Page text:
You see those very laws wrought out in the history of the patriarchs one by one. You take up Adam. Why was he made? "Thou madest him to have dominion". Abel - what is his testimony? Death because of sin and as God's way of getting rid of sin. Noah - resurrection; Enoch - ascension, and Joseph - enthronement. I leave big gaps, of course, but you see the principles. I simply indicate that that first long section (and it is a long section of many centuries, practically two thousand years) is governed by these very principles of Christ, the very same principles as we find in the New Testament and in the letter to the Ephesians focused in the church; the Body of Christ, the administrative instrument of God through the ages of the ages.
Israel in Egypt
Then as to the second section - Moses to Christ. The thing is so patent that it would be taking you back into the kindergarten even to point it out. Take the three phases of Israel's life without dealing with the details. Egypt; what is the climax of the Egypt phase of Israel's life? What is it that stands over that phase pre-eminently? You have to ask, perhaps, before that: what does that phase represent? Well, it represents an elect people held in the bondage of this world under its tyrant, and doomed to judgment because of being in that position. What is the climax? It is death as in the lamb as God's way of deliverance from the authority of darkness, the power of Satan, the bondage of the world, the judgment resting upon the race. It is death that marks the climax of the Egypt phase, death to the world with all that that means, its state and its overlord, its bondage and its destiny.
The death of the Lord Jesus is a mighty cancelling of a whole system unto a mighty deliverance, and that is represented there. But that is what you have got in Ephesians, brought now to its final and consummate application to the church. Israel does not lead to the church; the church is only having its history illustrated in Israel. All earthly institutions are representations of heavenly things, as Ephesians will tell us very clearly presently about domestic and other relationships - husbands, wives, parents, children, and so on. We shall be shown in this letter that these earthly institutions are reflections of heavenly things and have got to be held in the light of the heavenlies. "As Christ loved the church". That is the realm in which we are moving. Well now, there you have Christ in His death set forth for Israel's deliverance from bondage and doom, as bound up with this world.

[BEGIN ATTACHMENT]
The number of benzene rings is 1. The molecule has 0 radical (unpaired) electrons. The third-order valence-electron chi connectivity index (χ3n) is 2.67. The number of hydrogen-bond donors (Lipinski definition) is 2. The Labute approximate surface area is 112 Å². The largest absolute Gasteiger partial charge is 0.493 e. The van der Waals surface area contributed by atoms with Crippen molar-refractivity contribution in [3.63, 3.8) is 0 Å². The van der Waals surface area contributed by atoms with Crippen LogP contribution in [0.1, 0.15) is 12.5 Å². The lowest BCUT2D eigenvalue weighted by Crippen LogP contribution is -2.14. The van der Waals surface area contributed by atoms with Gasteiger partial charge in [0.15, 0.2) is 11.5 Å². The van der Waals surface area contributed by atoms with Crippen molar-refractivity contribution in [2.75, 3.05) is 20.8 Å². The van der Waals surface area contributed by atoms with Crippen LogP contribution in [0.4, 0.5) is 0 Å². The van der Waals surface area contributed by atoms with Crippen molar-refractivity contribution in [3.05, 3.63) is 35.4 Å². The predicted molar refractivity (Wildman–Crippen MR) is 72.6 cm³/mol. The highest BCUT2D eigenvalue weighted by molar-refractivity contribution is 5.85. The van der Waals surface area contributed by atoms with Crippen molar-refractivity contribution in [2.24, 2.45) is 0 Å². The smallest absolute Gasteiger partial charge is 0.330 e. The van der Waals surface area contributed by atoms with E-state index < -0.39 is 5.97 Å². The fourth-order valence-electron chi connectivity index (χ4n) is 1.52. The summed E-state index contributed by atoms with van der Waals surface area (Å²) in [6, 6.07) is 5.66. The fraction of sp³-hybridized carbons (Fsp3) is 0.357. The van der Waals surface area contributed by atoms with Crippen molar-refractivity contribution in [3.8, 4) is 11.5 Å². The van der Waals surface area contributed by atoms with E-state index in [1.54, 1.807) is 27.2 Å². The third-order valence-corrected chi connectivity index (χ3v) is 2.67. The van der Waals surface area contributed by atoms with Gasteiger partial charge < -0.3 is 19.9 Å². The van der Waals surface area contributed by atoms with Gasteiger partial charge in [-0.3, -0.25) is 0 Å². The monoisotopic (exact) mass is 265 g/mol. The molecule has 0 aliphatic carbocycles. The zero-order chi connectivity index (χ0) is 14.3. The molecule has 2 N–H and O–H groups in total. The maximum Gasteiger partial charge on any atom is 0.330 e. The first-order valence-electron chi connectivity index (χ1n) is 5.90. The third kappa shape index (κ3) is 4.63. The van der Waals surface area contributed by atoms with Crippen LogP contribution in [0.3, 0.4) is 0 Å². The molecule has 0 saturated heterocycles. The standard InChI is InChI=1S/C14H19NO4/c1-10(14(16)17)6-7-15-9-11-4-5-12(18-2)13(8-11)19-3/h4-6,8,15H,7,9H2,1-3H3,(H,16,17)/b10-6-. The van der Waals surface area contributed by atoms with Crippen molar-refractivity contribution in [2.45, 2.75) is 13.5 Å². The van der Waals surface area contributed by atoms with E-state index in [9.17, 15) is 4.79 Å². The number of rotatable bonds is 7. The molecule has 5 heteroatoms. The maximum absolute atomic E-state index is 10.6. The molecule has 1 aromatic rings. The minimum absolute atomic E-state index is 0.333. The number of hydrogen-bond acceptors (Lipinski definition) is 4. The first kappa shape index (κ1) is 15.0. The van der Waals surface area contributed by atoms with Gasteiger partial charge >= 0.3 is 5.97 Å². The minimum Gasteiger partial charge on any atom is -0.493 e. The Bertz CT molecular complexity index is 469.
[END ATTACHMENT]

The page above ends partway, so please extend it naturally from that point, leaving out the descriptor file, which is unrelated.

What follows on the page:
Israel in the Wilderness
You move then to the second phase of Israel's history. It is the wilderness. What does the wilderness phase of Israel's life represent? You cannot understand the climax of it until you see that, and it is simply kindergarten to speak of such things. The wilderness aspect of Israel's life represents the life of the people of God now, redeemed and delivered from the world and all that the world means, but not yet delivered from themselves, or, if you like to put it in the singular, not yet delivered from the self-life. Unfortunately, that is true to spiritual history in the New Testament as in the Old and in our own experience. What is the climax of the second phase - the wilderness life? Ah yes, it is death again, but death carried forward into another relationship, into this relationship - a resurrection ascension position. Now you notice that in Ephesians those two things are not separated. You do not deal with resurrection and ascension as two different things when you come to Ephesians.